Florida Names Pam Stewart Commissioner, Removing Interim Tag

By Andrew Ujifusa — September 17, 2013 2 min read
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The Florida Board of Education today voted to name Pam Stewart as the state’s education commissioner. Stewart is taking the place of former K-12 chief Tony Bennett, who resigned Aug. 1. Stewart had been serving as the state’s interim commissioner following Bennett’s resignation in the wake of the Indiana A-F controversy, and was also interim education commissioner after the resignation of Gerard Robinson the previous summer until Bennett took over last January.

State board member John Colon, who made the official motion to name Stewart commissioner, perhaps provided the key motivation behind her nomination when he said he hoped for a “steady hand” in control of the state’s education department: “I, for one, would like some continuity here on this board and at the Department of Education.” Stewart had served as chancellor at the state department in a full-time role, which includes overseeing the state’s federal Race to the Top grant program and the state’s virtual education program. Previously, she worked as a classroom teacher, principal, and district administrator in Florida.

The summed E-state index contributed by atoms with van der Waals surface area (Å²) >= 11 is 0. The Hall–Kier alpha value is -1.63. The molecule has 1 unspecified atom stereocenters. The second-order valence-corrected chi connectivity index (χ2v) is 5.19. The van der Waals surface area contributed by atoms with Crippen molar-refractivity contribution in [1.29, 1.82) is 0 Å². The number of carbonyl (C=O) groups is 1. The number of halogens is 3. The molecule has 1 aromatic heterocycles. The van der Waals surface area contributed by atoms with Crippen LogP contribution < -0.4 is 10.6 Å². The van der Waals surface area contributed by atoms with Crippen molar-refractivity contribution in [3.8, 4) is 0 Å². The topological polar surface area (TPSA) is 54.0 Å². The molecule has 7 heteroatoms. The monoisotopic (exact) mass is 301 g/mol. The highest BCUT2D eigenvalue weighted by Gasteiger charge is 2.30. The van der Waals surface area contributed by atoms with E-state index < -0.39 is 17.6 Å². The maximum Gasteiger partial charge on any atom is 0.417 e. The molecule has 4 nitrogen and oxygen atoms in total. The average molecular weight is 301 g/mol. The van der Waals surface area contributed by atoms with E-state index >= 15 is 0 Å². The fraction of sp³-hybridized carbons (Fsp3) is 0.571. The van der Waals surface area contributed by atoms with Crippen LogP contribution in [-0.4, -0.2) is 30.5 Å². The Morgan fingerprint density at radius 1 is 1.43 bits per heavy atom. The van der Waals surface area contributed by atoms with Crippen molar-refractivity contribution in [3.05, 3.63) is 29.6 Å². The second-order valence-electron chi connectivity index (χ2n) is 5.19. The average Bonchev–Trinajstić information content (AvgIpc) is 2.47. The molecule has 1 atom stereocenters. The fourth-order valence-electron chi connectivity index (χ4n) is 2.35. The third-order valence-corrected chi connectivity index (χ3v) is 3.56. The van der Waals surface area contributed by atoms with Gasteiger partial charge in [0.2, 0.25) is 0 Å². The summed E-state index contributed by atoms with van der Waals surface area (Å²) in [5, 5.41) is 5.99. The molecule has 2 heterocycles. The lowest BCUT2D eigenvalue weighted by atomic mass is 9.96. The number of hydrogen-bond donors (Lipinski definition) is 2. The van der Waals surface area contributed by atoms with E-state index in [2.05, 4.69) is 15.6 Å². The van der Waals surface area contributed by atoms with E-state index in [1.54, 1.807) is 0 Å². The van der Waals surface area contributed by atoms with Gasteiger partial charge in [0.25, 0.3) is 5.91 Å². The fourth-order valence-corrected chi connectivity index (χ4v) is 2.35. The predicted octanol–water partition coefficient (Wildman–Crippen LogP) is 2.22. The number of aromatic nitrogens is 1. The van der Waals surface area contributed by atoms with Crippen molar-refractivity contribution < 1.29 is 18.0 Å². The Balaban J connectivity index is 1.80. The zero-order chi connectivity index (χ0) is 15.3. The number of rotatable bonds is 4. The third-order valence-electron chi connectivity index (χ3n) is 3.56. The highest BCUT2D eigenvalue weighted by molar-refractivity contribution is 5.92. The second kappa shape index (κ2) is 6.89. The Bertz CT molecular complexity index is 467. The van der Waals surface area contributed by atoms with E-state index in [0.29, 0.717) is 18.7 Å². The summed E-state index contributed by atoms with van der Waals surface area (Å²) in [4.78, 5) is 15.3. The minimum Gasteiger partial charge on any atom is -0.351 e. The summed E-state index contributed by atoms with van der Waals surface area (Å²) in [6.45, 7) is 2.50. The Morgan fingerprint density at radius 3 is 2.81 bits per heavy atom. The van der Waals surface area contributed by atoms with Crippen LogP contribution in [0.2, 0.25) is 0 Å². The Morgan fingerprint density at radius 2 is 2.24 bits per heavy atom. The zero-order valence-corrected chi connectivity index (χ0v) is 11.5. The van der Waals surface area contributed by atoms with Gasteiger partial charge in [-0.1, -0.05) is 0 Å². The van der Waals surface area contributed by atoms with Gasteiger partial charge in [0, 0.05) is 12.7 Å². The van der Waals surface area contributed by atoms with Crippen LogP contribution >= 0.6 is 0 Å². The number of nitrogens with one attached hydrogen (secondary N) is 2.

Stewart’s nomination had been anticipated. The additional news that came out of the board meeting today is that Stewart said the state will make a final decision about whether to use the assessments from the Partnership for Assessment of Readiness for College and Careers, or PARCC, which are aligned to the Common Core State Standards, by March. In the meantime, the state will consider its testing options for the common core standards. That marks a big shift from Bennett, who in July pledged that the state would make up its mind by the start of September about the PARCC assessments. At today’s meeting, board members also made it clear that they have no intention of abandoning the common core, although a Republican state representative has introduced legislation demanding a halt to the standards at least until further review.

Field testing for PARCC, then, is definitely a no-go in Florida under this new timeline, although Mitchell Chester, Massachusetts’ education chief and chairman of PARCC’s governing board, already indicated as much earlier this year. That leaves a lot of time for Florida to decide on whether to stick with PARCC or take its business elsewhere, or perhaps even come up with its own test. It will be a relatively early and large test of Stewart’s leadership and decision-making skills.

A version of this news article first appeared in the State EdWatch blog.